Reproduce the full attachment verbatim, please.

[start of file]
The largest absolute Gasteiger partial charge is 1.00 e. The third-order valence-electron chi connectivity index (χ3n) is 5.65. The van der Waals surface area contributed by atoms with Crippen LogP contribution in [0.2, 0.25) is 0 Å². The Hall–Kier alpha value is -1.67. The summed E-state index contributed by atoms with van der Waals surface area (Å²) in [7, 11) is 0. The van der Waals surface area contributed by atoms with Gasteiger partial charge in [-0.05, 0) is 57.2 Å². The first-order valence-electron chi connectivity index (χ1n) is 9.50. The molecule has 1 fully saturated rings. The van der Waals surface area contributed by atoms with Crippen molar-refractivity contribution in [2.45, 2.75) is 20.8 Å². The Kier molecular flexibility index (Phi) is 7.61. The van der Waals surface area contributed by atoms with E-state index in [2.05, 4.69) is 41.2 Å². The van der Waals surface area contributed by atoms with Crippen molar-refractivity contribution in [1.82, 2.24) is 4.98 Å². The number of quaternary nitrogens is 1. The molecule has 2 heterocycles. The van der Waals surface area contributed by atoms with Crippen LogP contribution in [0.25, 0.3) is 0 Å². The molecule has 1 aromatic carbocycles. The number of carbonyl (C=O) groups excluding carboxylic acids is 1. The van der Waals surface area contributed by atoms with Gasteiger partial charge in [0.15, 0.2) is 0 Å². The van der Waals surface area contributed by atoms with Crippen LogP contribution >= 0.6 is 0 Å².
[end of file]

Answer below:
The largest absolute Gasteiger partial charge is 1.00 e. The third-order valence-electron chi connectivity index (χ3n) is 5.65. The van der Waals surface area contributed by atoms with Crippen LogP contribution in [0.2, 0.25) is 0 Å². The Hall–Kier alpha value is -1.67. The summed E-state index contributed by atoms with van der Waals surface area (Å²) in [7, 11) is 0. The van der Waals surface area contributed by atoms with Gasteiger partial charge in [-0.05, 0) is 57.2 Å². The first-order valence-electron chi connectivity index (χ1n) is 9.50. The molecule has 1 fully saturated rings. The van der Waals surface area contributed by atoms with Crippen molar-refractivity contribution in [2.45, 2.75) is 20.8 Å². The Kier molecular flexibility index (Phi) is 7.61. The van der Waals surface area contributed by atoms with E-state index in [2.05, 4.69) is 41.2 Å². The van der Waals surface area contributed by atoms with Crippen molar-refractivity contribution in [1.82, 2.24) is 4.98 Å². The number of quaternary nitrogens is 1. The molecule has 2 heterocycles. The van der Waals surface area contributed by atoms with Crippen LogP contribution in [0.25, 0.3) is 0 Å². The molecule has 1 aromatic carbocycles. The number of carbonyl (C=O) groups excluding carboxylic acids is 1. The van der Waals surface area contributed by atoms with Gasteiger partial charge in [0.15, 0.2) is 0 Å². The van der Waals surface area contributed by atoms with Crippen LogP contribution >= 0.6 is 0 Å².